For some time, I’ve been aware that the way the media use “science” and what I was taught was meant by “science” are now two very different things. And it comes down to headlines like this:
The problem here, is that science (as I was taught it), is a method whereby we try to totally eliminate observer bias and that includes our political views. So you must choose, either you are a politician, or you are a scientist. That is not to say that a real scientist cannot have a political view, just as a juror cannot have a political view about a criminal trial in which they are a juror. But whilst you are acting as a scientist, just as when you are acting as a juror – you leave your politics outside the courtroom/lab.
But that seems to be increasingly untrue these days in “science”. And what is worse, these days, anyone from academia seems to be called a “scientist”. Maybe that’s because I’m reading more articles from the US where it seems to have a far more lax usage. But I’ve even heard “science” used for an archaeologist who I’ve little doubt would not have used the term themselves. Instead it was some cheap journalist using a catch all term for “academic” (not from the arts). It is now almost meaningless as a term. it doesn’t imply any actual standards or techniques or quality.
And so to the vast majority of the population and most journalists – “science” is a pretty meaningless term these days. When I try to define it, I end up with the same basic definition: it’s almost exclusively used for the group of government/University employees who’ve done a non-arts degree. And, whether or not they use the scientific method, whether or not they allow their own political views to colour their public statements, whether or not they’ve actually talking about a subject they know about or in some cases have been taught any science at all – whatever their actual knowledge or the quality of their work, they are all scientists to the press and public.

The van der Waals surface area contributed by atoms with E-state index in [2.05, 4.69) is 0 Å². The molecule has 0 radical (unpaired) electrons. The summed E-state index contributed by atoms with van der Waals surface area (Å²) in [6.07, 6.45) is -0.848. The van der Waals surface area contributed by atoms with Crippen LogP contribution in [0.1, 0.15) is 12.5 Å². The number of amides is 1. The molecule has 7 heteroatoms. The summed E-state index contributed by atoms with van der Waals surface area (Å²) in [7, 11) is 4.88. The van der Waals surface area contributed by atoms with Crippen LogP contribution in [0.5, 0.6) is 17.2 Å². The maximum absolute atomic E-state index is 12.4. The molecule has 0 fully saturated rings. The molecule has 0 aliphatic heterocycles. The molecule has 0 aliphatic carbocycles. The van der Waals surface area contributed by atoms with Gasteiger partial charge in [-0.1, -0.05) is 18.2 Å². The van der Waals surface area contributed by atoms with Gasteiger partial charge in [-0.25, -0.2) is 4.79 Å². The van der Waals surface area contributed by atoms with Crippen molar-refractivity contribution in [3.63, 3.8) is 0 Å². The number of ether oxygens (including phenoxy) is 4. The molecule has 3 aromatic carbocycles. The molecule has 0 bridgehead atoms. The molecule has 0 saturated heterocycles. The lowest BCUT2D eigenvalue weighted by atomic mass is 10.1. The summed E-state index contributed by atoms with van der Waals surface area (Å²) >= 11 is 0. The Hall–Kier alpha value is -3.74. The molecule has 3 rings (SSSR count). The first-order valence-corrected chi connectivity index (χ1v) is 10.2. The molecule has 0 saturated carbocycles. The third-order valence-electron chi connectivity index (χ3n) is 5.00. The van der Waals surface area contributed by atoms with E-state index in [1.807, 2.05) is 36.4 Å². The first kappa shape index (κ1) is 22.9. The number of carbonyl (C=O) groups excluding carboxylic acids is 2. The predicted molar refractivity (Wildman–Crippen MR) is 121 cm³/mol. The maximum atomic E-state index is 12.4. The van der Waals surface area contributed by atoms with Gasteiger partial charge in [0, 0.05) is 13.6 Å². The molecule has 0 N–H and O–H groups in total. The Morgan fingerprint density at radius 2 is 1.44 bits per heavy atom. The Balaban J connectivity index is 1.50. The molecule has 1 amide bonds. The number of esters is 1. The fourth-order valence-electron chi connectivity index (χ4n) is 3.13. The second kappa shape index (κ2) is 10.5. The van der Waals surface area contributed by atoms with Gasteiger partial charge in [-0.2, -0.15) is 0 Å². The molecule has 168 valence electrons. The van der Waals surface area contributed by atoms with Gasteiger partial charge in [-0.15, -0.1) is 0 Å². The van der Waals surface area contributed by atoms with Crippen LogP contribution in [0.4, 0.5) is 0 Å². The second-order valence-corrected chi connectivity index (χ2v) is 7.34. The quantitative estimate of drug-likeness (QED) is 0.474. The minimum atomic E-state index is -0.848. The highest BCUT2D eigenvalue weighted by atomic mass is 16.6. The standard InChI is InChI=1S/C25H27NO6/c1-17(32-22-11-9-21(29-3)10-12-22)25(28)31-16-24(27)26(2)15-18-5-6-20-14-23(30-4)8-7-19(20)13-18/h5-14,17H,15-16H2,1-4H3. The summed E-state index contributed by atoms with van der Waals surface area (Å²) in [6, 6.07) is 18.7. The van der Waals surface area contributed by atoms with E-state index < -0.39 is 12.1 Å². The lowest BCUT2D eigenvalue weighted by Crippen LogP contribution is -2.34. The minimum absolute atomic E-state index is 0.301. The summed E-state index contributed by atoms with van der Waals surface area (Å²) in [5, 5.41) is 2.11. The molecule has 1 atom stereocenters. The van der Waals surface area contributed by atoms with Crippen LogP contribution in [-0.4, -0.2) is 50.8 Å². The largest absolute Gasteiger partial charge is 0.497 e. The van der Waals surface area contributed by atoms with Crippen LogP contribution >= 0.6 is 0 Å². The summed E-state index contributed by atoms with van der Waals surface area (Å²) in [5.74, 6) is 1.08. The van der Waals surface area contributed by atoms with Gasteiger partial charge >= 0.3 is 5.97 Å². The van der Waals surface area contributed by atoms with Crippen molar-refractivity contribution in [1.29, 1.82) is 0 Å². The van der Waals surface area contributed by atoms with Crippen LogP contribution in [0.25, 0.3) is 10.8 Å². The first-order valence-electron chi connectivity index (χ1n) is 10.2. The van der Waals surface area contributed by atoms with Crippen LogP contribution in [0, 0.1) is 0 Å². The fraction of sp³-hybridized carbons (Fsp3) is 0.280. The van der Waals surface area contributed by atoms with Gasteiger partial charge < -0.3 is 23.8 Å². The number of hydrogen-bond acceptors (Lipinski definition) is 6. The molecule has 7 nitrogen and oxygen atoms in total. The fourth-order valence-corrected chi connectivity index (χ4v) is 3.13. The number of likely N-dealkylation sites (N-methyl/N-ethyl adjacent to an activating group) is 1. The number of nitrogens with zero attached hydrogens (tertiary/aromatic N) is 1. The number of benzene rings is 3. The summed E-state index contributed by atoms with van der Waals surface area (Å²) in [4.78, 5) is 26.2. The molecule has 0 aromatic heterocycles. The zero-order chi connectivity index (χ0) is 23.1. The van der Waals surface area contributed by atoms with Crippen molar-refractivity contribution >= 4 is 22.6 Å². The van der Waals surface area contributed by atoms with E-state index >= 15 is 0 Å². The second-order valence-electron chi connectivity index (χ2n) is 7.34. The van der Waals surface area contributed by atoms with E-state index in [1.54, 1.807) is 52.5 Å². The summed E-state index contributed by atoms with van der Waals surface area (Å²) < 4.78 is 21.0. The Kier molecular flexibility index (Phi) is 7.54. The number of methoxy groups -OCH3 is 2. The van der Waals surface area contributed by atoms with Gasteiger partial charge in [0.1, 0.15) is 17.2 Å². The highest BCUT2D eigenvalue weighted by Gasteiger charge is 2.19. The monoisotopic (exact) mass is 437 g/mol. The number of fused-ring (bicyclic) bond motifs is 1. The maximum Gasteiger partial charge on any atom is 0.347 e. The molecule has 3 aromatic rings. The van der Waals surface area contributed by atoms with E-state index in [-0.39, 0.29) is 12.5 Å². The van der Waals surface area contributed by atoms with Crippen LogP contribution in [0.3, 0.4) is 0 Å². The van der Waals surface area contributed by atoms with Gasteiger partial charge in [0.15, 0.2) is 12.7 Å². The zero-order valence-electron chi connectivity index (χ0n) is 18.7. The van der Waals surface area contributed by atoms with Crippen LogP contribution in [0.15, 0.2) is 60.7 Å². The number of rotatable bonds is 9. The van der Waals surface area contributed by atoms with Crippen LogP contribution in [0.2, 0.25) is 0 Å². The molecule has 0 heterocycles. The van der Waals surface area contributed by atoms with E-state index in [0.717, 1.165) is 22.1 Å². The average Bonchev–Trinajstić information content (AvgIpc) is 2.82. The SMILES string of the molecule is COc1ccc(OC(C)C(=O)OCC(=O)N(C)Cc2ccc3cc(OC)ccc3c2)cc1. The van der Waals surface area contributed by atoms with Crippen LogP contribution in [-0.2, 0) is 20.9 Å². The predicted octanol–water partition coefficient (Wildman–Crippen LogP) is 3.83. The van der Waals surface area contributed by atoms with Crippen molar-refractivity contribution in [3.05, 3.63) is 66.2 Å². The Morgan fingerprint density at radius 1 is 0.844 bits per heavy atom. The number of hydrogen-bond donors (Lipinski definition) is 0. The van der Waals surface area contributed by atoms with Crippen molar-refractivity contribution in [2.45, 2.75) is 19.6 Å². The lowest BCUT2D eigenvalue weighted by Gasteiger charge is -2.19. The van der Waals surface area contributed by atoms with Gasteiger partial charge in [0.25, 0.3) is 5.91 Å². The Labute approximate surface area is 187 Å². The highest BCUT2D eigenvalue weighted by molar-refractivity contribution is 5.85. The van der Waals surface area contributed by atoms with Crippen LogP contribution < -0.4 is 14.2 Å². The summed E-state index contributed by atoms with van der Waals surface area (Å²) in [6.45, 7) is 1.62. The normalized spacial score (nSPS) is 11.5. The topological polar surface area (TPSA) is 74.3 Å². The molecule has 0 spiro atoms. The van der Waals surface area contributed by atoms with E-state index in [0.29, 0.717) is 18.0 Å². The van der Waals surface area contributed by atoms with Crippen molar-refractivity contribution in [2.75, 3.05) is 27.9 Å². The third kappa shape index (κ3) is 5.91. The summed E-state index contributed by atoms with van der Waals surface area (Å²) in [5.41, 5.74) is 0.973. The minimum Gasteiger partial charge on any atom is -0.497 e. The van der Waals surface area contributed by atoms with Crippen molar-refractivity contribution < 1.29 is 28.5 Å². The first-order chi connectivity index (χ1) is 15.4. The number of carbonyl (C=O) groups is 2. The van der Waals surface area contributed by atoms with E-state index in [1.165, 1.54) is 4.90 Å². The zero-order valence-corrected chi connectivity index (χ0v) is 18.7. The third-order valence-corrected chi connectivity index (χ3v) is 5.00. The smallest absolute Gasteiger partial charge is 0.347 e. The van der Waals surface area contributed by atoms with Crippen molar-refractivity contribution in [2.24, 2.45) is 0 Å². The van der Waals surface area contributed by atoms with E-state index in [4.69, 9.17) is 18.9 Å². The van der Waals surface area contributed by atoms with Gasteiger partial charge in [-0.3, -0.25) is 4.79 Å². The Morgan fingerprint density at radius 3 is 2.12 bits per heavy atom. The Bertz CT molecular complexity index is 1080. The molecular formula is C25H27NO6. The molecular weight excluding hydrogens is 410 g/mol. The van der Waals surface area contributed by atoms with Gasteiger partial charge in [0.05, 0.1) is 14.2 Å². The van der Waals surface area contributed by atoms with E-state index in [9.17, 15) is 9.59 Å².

What then is a sceptic?
I’m more and more coming to the view, that a sceptic is what I used to call a “scientist”. Or what I’m increasing having to call a “Real scientist”. By that I mean someone who requires evidence before accepting an assertion. They require high standards of evidence using for example, the “scientific method” – trying to disprove an assertion, rather than moulding the data to fit. Someone who tries to remove their own personal, political and observational biases. Basically someone for whom “science” means a quality standard.
In simple terms, the difference between a sceptic and a “scientist” is this: a sceptic starts from a sceptical position and requires good impartial evidence to change their mind. In contrast, a “scientist” is now little more than a group identity for certain academics and researchers who’s only group attribute is they “measure things” and use maths.
Scepticism is a philosophy demanding a rigorous intellectual approach.
And to put it very crudely: Science is now a paypacket and/or a ticket into the media.
As such I am seriously considering changing my terminology. What I value as high quality work is “scepticism” not science. And those who adhere to this philosophy may belong to the academic clan called “science”, but if they use the sceptic method, their highest accolade is to be hailed as a true sceptic not as another no-quality-control “scientist”.